Microsoft showcases an Xbox Project xCloud prototype for iPhone at X019, running Brothers: A Tale of Two Sons.Source: Windows Central
Microsoft continues to scale its Xbox Game Streaming ambitions, delivering full-fledged Xbox One titles to mobile with aid from the cloud. The ongoing Project xCloud Preview provides the first at-home opportunity with the service, targeting Android devices in the United States, the United Kingdom, and South Korea.
Project xCloud also sees a heavy presence at Microsoft’s X019 Xbox showcase in London, set to expand its offerings throughout 2020. The platform hits Windows 10 PCs later this year, expands to new regions, and is now backed by over 50 compatible games from in-house and third-party studios. But despite Microsoft’s pledged mobile-first rollout, Project xCloud remains absent on iOS devices, excluding a sizable share of budding users across the initial regions.
Microsoft delivered closed Project xCloud sessions ahead of X019, briefing press on upcoming streaming plans, hosted by Corporate Vice President, Project xCloud, Kareem Choudhry, and General Manager, Catherine Gluckstein. Microsoft demonstrated Project xCloud running across a diverse lineup of Android devices — accompanied by an early iPhone prototype.
Microsoft demonstrates a diverse line of Project xCloud-compatible phones and tablets.Source: Windows Central
While Microsoft is hesitant to provide firm details on the state of Project xCloud for iPhone and iPad, Gluckstein touched on plans to Windows Central. “We actually have a test app, a prototype app, up and running on iOS. So it is something we’re obviously thinking about a lot. We know from our customers it’s a platform they would like to see. And as we said before, we’re working with a lot of partners to bring Project xCloud to multiple devices.”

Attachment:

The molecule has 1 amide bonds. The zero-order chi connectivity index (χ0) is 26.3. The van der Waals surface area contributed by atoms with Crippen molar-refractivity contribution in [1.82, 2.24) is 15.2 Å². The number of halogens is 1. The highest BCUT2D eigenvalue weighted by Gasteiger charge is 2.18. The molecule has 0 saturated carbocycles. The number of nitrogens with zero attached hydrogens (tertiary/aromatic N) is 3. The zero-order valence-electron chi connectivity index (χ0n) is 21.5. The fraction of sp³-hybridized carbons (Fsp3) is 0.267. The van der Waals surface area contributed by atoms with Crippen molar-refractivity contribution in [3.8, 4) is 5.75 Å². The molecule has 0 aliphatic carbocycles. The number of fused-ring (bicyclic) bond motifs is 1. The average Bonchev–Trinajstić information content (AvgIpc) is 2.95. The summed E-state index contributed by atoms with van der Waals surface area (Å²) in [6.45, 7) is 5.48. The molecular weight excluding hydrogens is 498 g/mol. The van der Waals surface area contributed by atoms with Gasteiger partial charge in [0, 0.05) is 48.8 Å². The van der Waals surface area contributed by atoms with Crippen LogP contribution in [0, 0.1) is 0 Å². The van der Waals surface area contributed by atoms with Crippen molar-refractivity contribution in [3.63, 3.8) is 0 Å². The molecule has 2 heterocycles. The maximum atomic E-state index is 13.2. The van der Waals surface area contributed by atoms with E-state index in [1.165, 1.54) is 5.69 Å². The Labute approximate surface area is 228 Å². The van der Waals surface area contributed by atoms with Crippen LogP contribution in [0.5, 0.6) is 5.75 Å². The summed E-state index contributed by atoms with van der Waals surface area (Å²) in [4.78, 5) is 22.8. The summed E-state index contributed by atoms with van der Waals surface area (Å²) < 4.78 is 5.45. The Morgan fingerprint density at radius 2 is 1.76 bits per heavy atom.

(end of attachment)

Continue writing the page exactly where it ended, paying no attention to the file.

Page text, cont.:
The team remains coy on Project xCloud for iOS, yet to provide firm context around its Android-exclusive rollout. It’s easy to speculate; Google’s mobile platform lends itself more suitable, boasting device variety, and higher-capacity testing programs. In contrast, Apple retains a firm grip on iOS, locking down the TestFlight developer platform to just 10,000 applicants per app.
That’s not touching on Apple’s dubious App Store policies, formerly blocking Steam Link, which enables PC gamers stream titles via their home network. Citing a potential business conflict, the app remained inaccessible until 2019. Even top services like Spotify have protested Apple’s misconduct, gaining a competitive advantage for Apple Music on iOS.
We’re unlikely to hear more on Project xCloud’s iOS delay in the near term, seemingly focused on Android and Windows 10 preview efforts. However, Microsoft appears well-aware of community demands and is actively developing its iPhone solution. While those owners may arrive late to the party, hope lies ahead for those who wait.